DESTINATION UNKNOWN (2017): Review by Malin Jornvi

Destination Unknown weaves together black and white archive footage, grey and rainy contemporary images of Poland, and interviews with twelve Holocaust survivors. Director and editor Claire Ferguson seamlessly pulls together producer Llion Roberts’ 13 years of collected material to create a cohesive and deeply moving quilt of an ashen past that is frighteningly present. (MJJ: 4/5)

Review by FF2 Intern Malin J. Jornvi

The Holocaust is, to a large extent, too difficult to take in. Whenever it is brought up, it is hard to believe the complete terror human beings are able to put each other through, and maybe this is one reason why some deny that it ever happened, while many of us struggle to take it in. But, World War II did happen, and over six million Jews died in concentration camps. This history must never repeat itself, but 70 years have passed, and the eyewitnesses able to account for it are becoming fewer and fewer. To record and store the real stories of what actually went on back in the 1940’s is perhaps one of the greatest achievements of Destination Unknown.

Destination Unknown is based on interviews with 12 Holocaust survivors, many of whom were put on trains without knowing the final destination. Producer Llion Roberts spent 13 years conducting interviews, revisiting camps and hiding places, and collecting footage of these survivors. The rigorous process, and the passion for the project, is evident in this respectful and thorough product. Above all, the survivors’ different stories and individual personalities are allowed space and time to be developed: Edward Mosberg, a survivor who has spent his life educating younger generations of the horrors, mainly keeps his educational approach and steady voice in retelling for the camera, but when revealing that he never stopped blaming himself for his sisters’ deaths, neither his nor any eye in the theater is able to stay dry. Helen Jonas, a woman who was rescued by Oskar Schindler himself, remembers seeing a man being torn apart by the camp general’s watch dog and gives a loving account of the man that saved her. Eli Zborowski, who at age 17 found refuge inside a neighbor’s basement brick wall, revisits the hiding place and praises the few angelic people who put themselves in danger in order to save his family and who kept his faith in humanity alive throughout the persecutions.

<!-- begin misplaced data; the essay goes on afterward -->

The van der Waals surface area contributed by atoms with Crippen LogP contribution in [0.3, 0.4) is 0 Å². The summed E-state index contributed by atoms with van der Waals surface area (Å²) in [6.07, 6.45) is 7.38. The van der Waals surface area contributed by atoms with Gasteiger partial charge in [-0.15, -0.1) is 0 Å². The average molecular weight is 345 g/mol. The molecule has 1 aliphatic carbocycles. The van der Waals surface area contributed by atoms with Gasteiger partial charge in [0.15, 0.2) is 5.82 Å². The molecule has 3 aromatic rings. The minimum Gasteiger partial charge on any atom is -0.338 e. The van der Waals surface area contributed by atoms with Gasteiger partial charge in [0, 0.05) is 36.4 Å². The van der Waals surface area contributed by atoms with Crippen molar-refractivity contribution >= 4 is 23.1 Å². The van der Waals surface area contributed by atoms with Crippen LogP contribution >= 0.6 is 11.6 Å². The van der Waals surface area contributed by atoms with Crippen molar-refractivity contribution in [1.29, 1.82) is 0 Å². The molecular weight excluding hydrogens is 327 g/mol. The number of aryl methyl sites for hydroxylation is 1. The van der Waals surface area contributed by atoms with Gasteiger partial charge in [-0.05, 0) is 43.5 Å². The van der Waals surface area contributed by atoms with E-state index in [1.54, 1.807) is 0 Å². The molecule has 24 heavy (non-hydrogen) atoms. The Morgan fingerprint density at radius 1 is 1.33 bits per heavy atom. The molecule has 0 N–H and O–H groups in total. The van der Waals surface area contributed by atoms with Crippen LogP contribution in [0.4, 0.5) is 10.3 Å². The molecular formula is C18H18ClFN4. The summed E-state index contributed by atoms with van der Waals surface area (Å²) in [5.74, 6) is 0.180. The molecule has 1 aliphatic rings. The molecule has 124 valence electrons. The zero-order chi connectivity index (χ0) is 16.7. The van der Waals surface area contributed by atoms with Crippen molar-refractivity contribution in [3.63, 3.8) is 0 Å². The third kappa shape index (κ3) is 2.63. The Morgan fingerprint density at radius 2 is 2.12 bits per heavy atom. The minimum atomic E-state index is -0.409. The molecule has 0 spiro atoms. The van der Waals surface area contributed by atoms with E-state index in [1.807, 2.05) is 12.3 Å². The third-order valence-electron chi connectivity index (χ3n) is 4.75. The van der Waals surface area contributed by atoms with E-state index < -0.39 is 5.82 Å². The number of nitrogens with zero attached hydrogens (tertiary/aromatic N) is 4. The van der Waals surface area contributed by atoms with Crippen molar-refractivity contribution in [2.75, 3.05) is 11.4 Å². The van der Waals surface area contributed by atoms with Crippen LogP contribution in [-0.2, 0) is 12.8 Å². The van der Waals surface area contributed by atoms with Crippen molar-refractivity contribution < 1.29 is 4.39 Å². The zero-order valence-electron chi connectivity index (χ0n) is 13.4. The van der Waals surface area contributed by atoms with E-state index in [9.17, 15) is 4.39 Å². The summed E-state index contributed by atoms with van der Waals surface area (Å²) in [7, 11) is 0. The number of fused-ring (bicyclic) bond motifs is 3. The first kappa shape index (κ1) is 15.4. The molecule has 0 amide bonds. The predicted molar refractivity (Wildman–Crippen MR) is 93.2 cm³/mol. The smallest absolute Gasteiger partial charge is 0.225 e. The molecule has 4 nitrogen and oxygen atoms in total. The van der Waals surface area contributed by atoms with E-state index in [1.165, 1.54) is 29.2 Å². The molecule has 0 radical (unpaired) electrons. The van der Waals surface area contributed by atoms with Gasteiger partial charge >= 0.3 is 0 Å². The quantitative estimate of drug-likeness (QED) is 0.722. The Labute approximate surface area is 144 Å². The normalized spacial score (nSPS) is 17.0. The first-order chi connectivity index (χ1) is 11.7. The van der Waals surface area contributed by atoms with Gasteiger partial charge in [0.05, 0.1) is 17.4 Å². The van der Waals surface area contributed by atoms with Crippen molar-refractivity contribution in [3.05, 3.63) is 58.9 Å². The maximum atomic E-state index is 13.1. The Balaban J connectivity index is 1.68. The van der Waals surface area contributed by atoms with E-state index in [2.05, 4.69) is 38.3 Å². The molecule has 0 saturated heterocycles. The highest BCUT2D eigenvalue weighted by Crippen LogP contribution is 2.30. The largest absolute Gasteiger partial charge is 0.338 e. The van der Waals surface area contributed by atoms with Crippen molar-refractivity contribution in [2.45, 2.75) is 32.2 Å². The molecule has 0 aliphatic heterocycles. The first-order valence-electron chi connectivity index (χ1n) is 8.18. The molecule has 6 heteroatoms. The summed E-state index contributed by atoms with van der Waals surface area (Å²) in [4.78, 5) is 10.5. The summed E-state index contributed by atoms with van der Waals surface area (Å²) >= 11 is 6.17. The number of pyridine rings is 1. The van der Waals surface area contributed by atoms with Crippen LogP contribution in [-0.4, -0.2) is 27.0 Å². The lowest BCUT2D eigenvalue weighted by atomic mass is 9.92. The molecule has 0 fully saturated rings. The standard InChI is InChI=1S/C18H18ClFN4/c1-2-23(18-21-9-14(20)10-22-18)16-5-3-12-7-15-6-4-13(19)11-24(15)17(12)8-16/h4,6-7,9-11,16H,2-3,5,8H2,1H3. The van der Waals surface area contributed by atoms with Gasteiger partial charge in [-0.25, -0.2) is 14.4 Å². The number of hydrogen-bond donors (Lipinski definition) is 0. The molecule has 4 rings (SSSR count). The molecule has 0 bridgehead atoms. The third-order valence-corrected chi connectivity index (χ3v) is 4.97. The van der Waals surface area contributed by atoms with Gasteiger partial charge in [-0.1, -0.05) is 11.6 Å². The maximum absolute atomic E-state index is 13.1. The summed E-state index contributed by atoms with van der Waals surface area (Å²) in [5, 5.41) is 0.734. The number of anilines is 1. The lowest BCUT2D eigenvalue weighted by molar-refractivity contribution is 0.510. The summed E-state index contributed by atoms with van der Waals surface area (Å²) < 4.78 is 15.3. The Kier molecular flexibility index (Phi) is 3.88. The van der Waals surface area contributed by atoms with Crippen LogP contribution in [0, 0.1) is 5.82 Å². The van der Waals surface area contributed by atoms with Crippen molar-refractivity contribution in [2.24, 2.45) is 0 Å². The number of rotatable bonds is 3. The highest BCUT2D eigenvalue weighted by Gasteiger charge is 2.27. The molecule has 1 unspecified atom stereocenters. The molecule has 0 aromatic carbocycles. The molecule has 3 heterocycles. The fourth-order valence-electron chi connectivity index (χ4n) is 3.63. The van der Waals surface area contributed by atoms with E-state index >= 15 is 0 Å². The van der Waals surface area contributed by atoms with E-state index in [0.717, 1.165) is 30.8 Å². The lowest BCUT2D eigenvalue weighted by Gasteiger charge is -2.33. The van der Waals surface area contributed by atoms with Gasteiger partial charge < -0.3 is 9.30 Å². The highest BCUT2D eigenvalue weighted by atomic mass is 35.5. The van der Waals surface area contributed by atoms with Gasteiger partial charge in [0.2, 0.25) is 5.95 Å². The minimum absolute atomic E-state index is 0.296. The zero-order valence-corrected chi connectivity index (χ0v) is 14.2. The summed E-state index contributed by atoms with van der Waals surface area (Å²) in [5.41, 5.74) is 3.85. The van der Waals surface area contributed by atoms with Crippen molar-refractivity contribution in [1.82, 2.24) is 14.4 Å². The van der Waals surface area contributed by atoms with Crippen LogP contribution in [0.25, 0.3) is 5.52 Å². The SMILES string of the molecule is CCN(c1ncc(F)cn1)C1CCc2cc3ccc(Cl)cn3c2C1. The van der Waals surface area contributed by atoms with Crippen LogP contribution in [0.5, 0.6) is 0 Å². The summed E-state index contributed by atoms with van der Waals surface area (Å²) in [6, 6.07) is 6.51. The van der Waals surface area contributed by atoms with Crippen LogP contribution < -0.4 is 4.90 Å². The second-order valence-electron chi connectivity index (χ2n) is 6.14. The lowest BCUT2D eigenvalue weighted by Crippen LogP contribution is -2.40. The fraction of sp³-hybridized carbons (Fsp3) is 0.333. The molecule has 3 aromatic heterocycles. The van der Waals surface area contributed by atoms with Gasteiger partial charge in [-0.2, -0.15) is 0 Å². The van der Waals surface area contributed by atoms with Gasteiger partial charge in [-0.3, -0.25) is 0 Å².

The 12 individuals featured in the documentary survived, but Destination Unknown begs the question: is there a difference between surviving and living? Accumulating with the survivors’ stories is the realization that though these people survived, they have relived the endured horrors every single day since. Mietek Pemper removed the number tattooed onto his hand because he could not stand being expected to talk about his past as soon as anyone saw it. Cesia Mosberg still have nightmares from when the Germans threw her sister in the water, and not knowing how to swim, she drowned. Helen Jonas’ husband eventually committed suicide because the ghosts never stopped haunting him. Survivor Marsha Kreuzman wonders: maybe it would have been less painful to die among the first days of the war.

I am of the firm opinion that there cannot be too many stories told about the Holocaust, and that it is absolutely crucial to keep history alive so that it will not be repeated. It is terrifying how today’s populistic movements, even though (most of them) blatantly condemn the past, reuse many of the Third Reich’s rhetorical and political tools to further their own interest and alienate those perceived as “the other.” Working against this development, Destination Unknown successfully shows the human side of what happened 70 years ago, and ends on a note emphasizing the need to focus on the human in all of us in face of coming racist and Neo-Nazi challenges.

© Malin J. Jornvi FF2 Media (11/12/17)

Top Photo: Destination Unknown film poster.

Middle Photo: Holocaust survivor Helen Jonas being interviewed.

Bottom Photo: Holocaust survivor Edward Mosberg wearing a concentration camp uniform.

Photo Credits: Seventh Art Releasing

Q: Does Destination Unknown pass the Bechdel-Wallace Test?


Since the film is a documentary mixing archive footage with mainly individual takes of the interviewees, there is no scene portraying a woman talking directly to another woman.

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